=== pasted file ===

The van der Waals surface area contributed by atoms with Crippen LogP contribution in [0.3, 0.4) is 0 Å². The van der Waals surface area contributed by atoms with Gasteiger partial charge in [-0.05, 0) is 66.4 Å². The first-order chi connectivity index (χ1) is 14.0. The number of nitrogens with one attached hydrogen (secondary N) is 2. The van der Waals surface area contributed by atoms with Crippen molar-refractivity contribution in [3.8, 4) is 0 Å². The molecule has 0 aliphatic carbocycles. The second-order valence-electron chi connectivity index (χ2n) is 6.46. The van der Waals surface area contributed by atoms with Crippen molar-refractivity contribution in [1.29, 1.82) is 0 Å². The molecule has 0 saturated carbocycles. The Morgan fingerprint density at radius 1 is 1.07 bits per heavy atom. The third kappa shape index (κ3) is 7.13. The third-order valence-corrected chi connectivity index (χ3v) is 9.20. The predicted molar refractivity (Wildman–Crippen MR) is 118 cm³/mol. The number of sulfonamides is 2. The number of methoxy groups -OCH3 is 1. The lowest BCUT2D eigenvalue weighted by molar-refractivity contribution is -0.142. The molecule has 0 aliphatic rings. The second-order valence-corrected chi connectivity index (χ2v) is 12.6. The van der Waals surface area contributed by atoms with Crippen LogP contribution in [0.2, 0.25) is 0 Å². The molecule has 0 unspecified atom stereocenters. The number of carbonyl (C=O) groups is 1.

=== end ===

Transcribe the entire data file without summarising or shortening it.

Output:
The van der Waals surface area contributed by atoms with Crippen LogP contribution in [0.3, 0.4) is 0 Å². The van der Waals surface area contributed by atoms with Gasteiger partial charge in [-0.05, 0) is 66.4 Å². The first-order chi connectivity index (χ1) is 14.0. The number of nitrogens with one attached hydrogen (secondary N) is 2. The van der Waals surface area contributed by atoms with Crippen molar-refractivity contribution in [3.8, 4) is 0 Å². The molecule has 0 aliphatic carbocycles. The second-order valence-electron chi connectivity index (χ2n) is 6.46. The van der Waals surface area contributed by atoms with Crippen molar-refractivity contribution in [1.29, 1.82) is 0 Å². The molecule has 0 saturated carbocycles. The Morgan fingerprint density at radius 1 is 1.07 bits per heavy atom. The third kappa shape index (κ3) is 7.13. The third-order valence-corrected chi connectivity index (χ3v) is 9.20. The predicted molar refractivity (Wildman–Crippen MR) is 118 cm³/mol. The number of sulfonamides is 2. The number of methoxy groups -OCH3 is 1. The lowest BCUT2D eigenvalue weighted by molar-refractivity contribution is -0.142. The molecule has 0 aliphatic rings. The second-order valence-corrected chi connectivity index (χ2v) is 12.6. The van der Waals surface area contributed by atoms with Crippen LogP contribution in [0.2, 0.25) is 0 Å². The molecule has 0 unspecified atom stereocenters. The number of carbonyl (C=O) groups is 1.